The Gender Novels Project


Basic Subject vs Object Pronoun Frequency Analysis

This markdown file contains data from an analysis of feminine and masculine subject pronouns vs object pronouns.

The code used for this analysis can be found in gender_pronoun_freq_analysis.py

Two analyses were conducted on this subject. The first compares how often each gender's pronouns were used in the subject within their gender, i.e., what portion of female pronouns are subject pronouns and what portion of male pronouns are subject pronouns. The second analysis compares the frequency of masculine and feminine pronouns in subject pronouns, ie, what portion of subject pronouns are masculine vs feminine.

First Analysis

This analysis first separated the pronouns into masculine and feminine pronouns and compared frequencies within these categories.

Overall

These frequencies are the portion of pronouns of a certain gender that are subject pronouns. Thus, on average, approximately 72% of masculine pronouns in a given novel are subject pronouns while approximately 45% of feminine pronouns are subject pronouns.

Male: 0.7245328833821589

Female: 0.44787289273153363

Binned

The following are averages of the same frequency but binned over author gender, date published, and location.

Female pronouns:

The following are frequencies of female pronouns that are subject pronouns.

By author gender:

Male author: 0.441991212798621

Female author: 0.45798459814830395

By date: (NaN means no novels from this range available)

To 1810 : 0.41417750044585927

1810 to 1819 : 0.4463033852965594

1820 to 1829 : NaN

1830 to 1839 : 0.35106382978723405

1840 to 1849 : 0.4184030235018519

1850 to 1859 : 0.3905045204232324

1860 to 1869 : 0.4768948491730092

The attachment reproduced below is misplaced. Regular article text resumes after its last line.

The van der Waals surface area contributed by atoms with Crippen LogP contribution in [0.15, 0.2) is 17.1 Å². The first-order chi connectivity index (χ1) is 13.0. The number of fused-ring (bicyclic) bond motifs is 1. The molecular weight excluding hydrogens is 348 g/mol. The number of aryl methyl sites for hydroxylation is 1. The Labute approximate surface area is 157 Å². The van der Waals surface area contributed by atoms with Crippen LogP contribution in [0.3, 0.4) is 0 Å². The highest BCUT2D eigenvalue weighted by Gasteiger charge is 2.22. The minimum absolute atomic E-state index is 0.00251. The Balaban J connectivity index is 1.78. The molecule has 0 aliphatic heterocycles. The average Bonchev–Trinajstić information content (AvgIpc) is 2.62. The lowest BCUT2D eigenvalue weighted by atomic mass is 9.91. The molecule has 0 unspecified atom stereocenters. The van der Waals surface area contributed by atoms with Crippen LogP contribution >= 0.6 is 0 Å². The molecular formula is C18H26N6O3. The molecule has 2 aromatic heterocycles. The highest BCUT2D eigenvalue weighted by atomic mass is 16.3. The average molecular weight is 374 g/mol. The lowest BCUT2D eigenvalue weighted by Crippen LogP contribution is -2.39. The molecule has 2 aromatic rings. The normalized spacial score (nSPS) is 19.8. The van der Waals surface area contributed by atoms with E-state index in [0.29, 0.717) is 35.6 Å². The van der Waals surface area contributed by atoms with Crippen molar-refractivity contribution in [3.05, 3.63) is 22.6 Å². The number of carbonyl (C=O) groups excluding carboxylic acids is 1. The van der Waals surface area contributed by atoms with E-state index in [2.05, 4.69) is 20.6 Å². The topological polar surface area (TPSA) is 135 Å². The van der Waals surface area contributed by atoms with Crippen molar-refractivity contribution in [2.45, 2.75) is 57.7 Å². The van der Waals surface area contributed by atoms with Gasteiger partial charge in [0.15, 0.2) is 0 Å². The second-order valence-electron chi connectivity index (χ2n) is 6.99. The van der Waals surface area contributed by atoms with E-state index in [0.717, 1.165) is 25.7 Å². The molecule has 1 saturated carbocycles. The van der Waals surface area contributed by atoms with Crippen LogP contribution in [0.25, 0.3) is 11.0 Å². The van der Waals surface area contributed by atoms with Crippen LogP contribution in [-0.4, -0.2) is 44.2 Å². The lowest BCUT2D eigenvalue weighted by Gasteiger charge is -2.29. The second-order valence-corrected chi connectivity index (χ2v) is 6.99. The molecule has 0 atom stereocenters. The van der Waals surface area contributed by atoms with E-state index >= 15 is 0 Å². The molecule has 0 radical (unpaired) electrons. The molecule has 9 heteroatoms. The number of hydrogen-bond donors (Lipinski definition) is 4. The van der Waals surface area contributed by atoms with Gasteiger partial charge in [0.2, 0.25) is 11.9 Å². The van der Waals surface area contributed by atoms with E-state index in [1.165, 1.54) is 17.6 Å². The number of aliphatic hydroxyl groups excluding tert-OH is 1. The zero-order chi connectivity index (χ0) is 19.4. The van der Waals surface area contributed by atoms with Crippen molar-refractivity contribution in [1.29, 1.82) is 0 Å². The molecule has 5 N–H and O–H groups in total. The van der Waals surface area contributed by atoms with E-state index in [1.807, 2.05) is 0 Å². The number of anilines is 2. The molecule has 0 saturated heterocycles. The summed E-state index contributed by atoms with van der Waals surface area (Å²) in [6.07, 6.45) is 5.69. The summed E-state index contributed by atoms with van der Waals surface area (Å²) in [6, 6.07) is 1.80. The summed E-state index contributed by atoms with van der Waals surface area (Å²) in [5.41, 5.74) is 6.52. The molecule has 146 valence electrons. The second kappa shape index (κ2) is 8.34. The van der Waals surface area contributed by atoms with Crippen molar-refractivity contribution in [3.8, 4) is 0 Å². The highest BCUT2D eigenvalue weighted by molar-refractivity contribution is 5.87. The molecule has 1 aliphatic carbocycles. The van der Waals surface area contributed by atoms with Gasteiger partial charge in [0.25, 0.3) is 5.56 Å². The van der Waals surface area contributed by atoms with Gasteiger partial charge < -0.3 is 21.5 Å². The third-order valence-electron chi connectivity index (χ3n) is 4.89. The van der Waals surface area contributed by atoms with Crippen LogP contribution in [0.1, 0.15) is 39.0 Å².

1870 to 1879 : 0.47558451497862986

1880 to 1889 : 0.42070917410798475

1890 to 1899 : NaN

1900 on : 0.47236646351007894

By location:

England: 0.44347747403902865

United States: 0.4549392445507864

Other: 0.43391869615013184

Male Pronouns

By author gender:

Male author: 0.7287418763201214

Female author: 0.7194162706961524

By date:

To 1810: 0.708219281182348

1810 to 1819: 0.7041715628672149

1820 to 1829: NaN

1830 to 1839: 0.7046263345195729

1840 to 1849: 0.6922031669905926

1850 to 1859: 0.6990460760450546

1860 to 1869: 0.7267589702159075

1870 to 1879: 0.7317825828658459

1880 to 1889: 0.7296998576365381

1890 to 1899: NaN

1900 on: 0.7312530130825822

By location:

England: 0.7209666004589768

US: 0.7300165752376145

Other: 0.7156454243312463

Thoughts

We noticed no trends in the binning for this analysis. It did seem notable that about 72% of all male pronouns were subject pronouns while only about 45% of female pronouns were subject pronouns.

Analysis 2

This analysis looked at the percentage of subject pronouns that were male verses female. The following frequencies are the portion of subject pronouns that are female.

Overall

Overall: 0.31606923574399076

Thus, on average, about 32% of the subject pronouns in a given novel were feminine.

Binned

By author gender:

Male author: 0.23516100081271119

Female author: 0.4333655569112226

By date:

To 1810: 0.44504635214783195

1810 to 1819: 0.41640324428305886

1820 to 1829: NaN

1830 to 1839: 0.09999999999999999

1840 to 1849: 0.31599450339367746

1850 to 1859: 0.3854980861034278

1860 to 1869: 0.42842988831401607

1870 to 1879: 0.3847251297708155

1880 to 1889: 0.2192833286434825

1890 to 1899: NaN

1900 on: 0.31340014426057095

By location:

England: 0.3009783595291811

US: 0.3373807026583039

Other: 0.2969183860145596

Thoughts

For this analysis, we found the overall comparison and the comparison by author gender most noteworthy. We noticed no trends in the date binning, though there is a strange deviancy from the norm in the 1830's. We noticed no trend based on location.

Overall Thoughts

Analysis #1 is probably the most useful of the two. The results observed in analysis #2 are likely due to just the frequency of male vs female pronoun use in general as observed in an earlier analysis (see he_she_freq_data.md).